Documenting your progress toward sustainability

In 2013, I was a co-author on this article with Drs. Wendy Gelernter and Larry Stowell. I encourage you to read the article now, if it’s your first time to come across it, or to read it again if you haven’t perused it recently. It’s an easy read—only 4 pages.

I just read it again, for the first time in a few years, and I’m struck by how relevant and useful the advice is today. Here are some notes.

  • “How can you meet a goal of sustainability,” the article asks, “when its meaning has become so vague and diluted that a recent Google search on ‘define sustainable’ yielded more than 28 million entries?” I just ran the same search and Google returned 1 billion, 640 million hits (1,640,000,000)!
“By monitoring parameters that have hard and fast numbers attached to them, you will have a clear and easy way to communicate your progress as a means of motivating your employees, highlighting it in your job review, and publicizing it in your clubhouse, your newsletter or your website.”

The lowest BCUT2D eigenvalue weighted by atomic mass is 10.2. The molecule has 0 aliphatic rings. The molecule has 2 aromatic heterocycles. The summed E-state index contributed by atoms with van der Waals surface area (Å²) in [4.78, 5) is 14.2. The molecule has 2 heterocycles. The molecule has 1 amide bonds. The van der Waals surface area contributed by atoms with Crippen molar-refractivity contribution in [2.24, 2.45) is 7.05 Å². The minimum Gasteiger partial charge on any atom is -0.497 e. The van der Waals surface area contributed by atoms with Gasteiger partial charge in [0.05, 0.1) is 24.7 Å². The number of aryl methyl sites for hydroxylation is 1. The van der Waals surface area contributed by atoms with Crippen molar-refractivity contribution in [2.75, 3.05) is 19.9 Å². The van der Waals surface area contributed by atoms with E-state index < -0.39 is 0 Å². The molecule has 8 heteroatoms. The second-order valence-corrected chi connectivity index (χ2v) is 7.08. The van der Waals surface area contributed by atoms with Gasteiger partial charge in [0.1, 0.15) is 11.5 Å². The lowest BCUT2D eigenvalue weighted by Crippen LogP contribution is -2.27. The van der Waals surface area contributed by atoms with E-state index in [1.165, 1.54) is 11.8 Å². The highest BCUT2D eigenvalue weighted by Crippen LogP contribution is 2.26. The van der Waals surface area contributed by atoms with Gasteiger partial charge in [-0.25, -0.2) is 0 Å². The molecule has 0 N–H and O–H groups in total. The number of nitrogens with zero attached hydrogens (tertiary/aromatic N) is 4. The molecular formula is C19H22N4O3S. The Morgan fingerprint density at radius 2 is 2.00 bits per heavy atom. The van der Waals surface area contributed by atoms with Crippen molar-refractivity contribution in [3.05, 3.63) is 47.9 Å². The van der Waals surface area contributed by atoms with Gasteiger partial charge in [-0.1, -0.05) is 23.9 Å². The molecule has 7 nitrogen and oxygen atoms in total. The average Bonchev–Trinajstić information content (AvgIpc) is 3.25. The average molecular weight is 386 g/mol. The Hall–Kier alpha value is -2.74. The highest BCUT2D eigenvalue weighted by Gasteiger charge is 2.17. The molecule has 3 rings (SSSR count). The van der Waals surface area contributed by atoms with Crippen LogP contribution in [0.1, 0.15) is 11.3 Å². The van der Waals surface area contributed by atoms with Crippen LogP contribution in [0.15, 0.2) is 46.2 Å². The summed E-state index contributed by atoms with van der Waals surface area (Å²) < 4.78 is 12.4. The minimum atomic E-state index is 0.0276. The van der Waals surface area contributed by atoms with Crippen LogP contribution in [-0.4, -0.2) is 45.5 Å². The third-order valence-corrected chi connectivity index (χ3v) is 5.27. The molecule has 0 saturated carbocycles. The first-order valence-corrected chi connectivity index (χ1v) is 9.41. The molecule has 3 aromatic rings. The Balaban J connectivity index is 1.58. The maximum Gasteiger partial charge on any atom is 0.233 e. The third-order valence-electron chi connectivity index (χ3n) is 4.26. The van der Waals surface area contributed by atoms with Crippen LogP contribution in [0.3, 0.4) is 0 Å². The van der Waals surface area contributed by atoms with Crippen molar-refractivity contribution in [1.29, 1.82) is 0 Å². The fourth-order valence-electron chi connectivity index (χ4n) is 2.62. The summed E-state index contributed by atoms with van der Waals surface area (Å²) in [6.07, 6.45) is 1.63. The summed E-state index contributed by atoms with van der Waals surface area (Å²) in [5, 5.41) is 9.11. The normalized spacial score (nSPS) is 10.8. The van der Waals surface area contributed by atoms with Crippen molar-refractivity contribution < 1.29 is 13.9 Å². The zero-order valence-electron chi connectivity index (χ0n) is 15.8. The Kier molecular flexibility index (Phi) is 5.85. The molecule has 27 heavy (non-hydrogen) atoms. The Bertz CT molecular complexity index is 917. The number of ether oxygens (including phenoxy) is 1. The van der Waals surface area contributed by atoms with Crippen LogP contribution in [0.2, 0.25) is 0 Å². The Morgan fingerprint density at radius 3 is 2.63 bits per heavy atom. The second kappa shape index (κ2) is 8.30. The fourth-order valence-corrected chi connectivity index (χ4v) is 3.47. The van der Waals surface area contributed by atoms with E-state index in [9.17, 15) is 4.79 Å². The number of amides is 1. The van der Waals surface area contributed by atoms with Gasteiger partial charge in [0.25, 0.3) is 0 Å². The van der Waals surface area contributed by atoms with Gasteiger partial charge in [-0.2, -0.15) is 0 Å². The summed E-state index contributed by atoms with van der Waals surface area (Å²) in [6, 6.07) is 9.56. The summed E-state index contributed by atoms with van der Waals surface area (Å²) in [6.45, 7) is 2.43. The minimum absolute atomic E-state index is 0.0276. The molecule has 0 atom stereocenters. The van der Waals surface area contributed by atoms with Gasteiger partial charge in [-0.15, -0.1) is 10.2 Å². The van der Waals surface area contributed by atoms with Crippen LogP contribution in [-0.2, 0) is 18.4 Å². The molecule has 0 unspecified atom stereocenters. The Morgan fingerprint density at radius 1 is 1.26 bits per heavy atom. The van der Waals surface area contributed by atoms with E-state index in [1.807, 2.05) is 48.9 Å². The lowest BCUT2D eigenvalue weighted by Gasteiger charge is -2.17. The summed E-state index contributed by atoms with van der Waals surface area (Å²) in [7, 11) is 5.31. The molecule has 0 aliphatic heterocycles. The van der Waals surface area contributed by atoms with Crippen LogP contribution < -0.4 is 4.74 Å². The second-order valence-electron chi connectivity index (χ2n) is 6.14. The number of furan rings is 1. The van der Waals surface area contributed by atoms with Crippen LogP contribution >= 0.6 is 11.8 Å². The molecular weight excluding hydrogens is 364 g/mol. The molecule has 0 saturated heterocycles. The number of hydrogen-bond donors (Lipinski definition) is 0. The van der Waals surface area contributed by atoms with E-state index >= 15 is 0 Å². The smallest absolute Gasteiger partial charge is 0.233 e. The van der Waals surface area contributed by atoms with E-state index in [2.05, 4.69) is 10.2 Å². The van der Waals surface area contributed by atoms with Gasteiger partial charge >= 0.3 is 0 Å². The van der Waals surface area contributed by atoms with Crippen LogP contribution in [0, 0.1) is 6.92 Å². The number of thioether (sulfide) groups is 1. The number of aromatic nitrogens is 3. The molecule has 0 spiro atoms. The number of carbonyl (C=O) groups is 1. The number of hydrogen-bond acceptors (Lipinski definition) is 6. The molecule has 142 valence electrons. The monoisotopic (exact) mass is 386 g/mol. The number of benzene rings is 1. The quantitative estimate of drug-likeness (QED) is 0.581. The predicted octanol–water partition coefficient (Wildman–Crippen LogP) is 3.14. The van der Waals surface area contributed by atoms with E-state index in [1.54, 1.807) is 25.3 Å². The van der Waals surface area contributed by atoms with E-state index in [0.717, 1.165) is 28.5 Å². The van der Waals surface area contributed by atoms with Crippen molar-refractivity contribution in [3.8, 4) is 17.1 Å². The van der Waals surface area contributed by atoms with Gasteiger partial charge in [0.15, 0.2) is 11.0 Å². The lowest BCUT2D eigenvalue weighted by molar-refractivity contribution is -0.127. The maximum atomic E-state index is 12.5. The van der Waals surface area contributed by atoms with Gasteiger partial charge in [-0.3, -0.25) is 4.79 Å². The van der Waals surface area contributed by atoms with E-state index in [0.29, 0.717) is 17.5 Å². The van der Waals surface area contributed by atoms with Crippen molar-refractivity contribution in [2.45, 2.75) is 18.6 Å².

• The article, of course, provides advice on how to cut through the hype and greenwashing and vague definitions, moving away from a “mushy, confusing, and frustratingly unobtainable goal.” The article suggests what to measure: “In this article, we present several simple monitoring approaches that can help take the mush out of sustainability, and instead treat it as a measurable, science-based agronomic phenomenon.”

  • We explain that “decreasing the number of highly maintained acres is without doubt the most effective way to increase sustainability by reducing almost all inputs—including water, pesticides, fertilizers, labor, energy, and money.” One thing to keep track of, then, is the area of highly maintained turf at a property.

  • We recommended keeping track of annual fertilizer inputs, the mass and toxicity levels of applied pesticides, water volumes, fuel cost and volume, labor hours, and electricity use and costs. I’d add sand amounts to this list too.

  • We recommended “comparing totals from one year to the next,” as a way for you and your co-workers to “communicate and prove” by measuring and documents what you are doing.

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